Congressional Candidate Does His Part To Derail Nashville’s ‘Amp’ Plan

Lee Beaman, who runs a car dealership, has contributed heavily to efforts to derail the mayor's proposed Bus Rapid Transit system across town. (Credit WPLN/Daniel Potter)

Lee Beaman, who runs a car dealership, has contributed heavily to efforts to derail the mayor’s proposed Bus Rapid Transit system across town. (Credit WPLN/Daniel Potter)

It’s looking more doubtful that Nashville will get any financial help from the state to build dedicated bus lanes from East Nashville to West End – a $175 million project known as the “Amp.” The legislature’s Senate Transportation Committee voted Wednesday to block any spending on so-called “bus rapid transit services.”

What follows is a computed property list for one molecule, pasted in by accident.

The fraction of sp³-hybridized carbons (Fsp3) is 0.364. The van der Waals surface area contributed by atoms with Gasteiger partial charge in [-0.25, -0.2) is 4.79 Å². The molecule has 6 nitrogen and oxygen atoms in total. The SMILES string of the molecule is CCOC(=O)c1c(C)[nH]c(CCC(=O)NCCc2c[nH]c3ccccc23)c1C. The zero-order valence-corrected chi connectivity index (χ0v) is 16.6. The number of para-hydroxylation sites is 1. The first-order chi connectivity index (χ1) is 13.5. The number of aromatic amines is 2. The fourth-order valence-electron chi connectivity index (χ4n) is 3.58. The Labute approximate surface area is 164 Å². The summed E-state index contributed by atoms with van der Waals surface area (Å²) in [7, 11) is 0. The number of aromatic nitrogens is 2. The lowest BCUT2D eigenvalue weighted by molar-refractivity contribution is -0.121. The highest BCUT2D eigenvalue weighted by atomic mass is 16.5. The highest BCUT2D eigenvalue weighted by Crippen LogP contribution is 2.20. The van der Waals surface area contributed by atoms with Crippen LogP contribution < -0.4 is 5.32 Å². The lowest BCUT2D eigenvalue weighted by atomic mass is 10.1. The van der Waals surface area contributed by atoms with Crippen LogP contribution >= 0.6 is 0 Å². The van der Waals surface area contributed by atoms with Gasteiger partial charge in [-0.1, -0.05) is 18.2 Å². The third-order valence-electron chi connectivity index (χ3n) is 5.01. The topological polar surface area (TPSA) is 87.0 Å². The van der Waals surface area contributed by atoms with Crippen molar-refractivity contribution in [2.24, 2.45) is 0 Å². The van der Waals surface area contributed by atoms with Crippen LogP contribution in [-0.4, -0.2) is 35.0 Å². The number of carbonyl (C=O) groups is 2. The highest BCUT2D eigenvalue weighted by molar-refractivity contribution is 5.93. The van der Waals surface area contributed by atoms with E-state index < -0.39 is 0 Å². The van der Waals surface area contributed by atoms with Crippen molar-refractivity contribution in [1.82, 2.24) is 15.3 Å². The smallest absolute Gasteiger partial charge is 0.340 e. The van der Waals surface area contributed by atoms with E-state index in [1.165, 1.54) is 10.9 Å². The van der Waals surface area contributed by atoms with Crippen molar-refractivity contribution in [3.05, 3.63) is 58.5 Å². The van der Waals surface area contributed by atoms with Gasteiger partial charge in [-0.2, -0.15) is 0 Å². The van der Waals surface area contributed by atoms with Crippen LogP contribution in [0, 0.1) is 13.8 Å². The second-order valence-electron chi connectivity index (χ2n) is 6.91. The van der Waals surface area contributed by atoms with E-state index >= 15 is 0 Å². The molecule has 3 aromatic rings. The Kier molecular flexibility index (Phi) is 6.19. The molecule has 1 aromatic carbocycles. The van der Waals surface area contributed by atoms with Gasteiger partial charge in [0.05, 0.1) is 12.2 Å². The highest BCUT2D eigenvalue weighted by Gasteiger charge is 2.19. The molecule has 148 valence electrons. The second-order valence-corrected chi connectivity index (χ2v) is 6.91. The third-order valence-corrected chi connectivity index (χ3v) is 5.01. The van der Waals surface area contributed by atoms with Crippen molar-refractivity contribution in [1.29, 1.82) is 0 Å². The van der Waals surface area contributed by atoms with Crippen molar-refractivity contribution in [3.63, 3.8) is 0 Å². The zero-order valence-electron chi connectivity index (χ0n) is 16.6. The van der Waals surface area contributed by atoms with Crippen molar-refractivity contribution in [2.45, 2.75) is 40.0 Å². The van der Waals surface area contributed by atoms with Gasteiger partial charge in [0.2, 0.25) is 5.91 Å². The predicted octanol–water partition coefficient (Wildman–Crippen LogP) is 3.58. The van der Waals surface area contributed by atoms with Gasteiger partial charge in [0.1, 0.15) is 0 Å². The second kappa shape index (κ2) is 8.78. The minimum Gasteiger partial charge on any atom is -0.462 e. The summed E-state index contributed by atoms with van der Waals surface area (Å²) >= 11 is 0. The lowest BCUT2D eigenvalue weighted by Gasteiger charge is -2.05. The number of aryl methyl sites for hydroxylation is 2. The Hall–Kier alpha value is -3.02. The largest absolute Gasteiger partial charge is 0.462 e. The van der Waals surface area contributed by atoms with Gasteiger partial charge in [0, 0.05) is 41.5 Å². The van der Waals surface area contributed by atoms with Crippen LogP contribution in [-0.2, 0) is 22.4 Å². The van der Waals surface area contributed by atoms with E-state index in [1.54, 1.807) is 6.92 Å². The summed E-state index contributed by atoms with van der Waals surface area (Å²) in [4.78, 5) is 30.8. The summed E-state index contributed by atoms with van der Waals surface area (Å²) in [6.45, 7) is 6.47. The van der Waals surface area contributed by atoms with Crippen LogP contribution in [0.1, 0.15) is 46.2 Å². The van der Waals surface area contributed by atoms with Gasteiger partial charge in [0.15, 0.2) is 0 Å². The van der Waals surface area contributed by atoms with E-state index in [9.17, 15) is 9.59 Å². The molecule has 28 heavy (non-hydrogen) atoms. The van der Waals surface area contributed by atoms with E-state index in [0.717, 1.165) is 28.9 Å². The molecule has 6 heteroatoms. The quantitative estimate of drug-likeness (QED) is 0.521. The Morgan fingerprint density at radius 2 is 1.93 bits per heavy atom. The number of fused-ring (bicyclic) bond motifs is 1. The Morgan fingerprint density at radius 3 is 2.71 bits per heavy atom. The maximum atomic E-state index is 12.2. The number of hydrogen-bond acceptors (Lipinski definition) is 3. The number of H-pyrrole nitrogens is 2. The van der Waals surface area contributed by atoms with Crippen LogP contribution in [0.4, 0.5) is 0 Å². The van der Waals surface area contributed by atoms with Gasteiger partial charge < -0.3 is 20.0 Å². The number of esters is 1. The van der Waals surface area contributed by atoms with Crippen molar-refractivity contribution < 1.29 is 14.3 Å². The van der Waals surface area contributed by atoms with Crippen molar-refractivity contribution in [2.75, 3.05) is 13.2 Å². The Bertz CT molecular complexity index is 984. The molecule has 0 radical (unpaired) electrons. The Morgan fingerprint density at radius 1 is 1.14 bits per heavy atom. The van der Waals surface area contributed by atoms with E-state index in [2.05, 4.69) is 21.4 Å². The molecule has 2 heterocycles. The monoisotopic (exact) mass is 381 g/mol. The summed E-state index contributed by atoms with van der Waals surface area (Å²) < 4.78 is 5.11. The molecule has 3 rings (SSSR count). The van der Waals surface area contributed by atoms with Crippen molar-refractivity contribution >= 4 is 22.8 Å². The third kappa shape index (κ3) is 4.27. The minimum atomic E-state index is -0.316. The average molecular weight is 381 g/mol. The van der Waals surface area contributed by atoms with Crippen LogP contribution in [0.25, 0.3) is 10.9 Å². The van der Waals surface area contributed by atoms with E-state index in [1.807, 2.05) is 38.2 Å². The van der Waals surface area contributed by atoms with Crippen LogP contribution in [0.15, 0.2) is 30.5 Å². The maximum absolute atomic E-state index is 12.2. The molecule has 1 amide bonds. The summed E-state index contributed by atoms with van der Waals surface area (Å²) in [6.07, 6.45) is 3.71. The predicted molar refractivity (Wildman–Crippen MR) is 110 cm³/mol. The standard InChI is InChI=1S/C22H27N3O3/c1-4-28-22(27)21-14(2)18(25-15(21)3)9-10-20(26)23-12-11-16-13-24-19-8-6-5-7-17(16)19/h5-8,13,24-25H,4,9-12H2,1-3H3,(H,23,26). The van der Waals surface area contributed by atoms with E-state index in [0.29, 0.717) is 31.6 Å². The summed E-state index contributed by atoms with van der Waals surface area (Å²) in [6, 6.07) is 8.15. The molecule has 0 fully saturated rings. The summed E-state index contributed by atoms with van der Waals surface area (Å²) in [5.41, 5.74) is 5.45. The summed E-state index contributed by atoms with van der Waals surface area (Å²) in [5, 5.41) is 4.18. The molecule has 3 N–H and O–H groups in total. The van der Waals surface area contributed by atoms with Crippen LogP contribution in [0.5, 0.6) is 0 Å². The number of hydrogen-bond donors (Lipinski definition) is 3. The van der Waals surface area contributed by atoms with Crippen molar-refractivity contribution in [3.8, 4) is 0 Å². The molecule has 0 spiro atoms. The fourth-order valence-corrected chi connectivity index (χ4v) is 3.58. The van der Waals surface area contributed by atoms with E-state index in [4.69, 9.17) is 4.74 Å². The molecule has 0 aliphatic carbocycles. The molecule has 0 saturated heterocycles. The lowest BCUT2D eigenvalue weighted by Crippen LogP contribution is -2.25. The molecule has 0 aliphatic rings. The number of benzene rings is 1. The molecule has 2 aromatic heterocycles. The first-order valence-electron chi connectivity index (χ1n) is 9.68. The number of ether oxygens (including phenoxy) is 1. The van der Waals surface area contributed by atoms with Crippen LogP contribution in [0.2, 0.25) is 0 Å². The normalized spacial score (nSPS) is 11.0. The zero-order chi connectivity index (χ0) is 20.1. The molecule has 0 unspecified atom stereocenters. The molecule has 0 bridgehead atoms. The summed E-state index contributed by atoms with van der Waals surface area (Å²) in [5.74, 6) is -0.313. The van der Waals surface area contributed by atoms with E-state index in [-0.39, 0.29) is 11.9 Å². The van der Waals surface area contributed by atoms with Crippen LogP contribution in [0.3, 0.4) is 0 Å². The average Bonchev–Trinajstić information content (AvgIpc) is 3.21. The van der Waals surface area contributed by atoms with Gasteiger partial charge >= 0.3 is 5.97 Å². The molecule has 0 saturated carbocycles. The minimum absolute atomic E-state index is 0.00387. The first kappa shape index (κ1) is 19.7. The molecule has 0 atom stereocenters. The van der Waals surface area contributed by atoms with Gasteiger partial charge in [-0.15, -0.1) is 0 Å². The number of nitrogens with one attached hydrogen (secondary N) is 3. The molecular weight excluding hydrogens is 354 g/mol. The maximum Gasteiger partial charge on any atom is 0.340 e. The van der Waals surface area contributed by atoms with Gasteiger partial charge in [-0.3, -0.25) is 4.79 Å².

Sen. Jim Tracy (R-Shelbyville) says in his opinion, TDOT shouldn’t be funding mass transit at all, though his budget amendment doesn’t go that far.

“We need to provide highways and bridges for economic development,” he said.

As chairman of the Transportation Committee, Tracy proposed an amendment to TDOT’s budget so that the agency couldn’t contribute toward the Amp. Nashville Mayor Karl Dean has been counting on state funding to help supplement federal and Metro money.

Opponents have been lobbying the state legislature. Auto dealer Lee Beaman was in the committee room for the budget vote blocking the Amp.

“There are a lot of ways in which it can be stopped at the federal level, on the state level and on the local level,” he said. “And whichever one works, we’re happy with.”

Beaman also happens to be a big GOP fundraiser. He maxed out his contribution to Tracy’s current bid for Congress.

Asked if this was a favor for a donor, Tracy says he didn’t know Beaman was so involved in opposition to the Amp.

“I did know he was against it, but I didn’t know he was out on front of it,” Tracy said. “I’ve never met with the group that is pro-Amp or against the Amp.”

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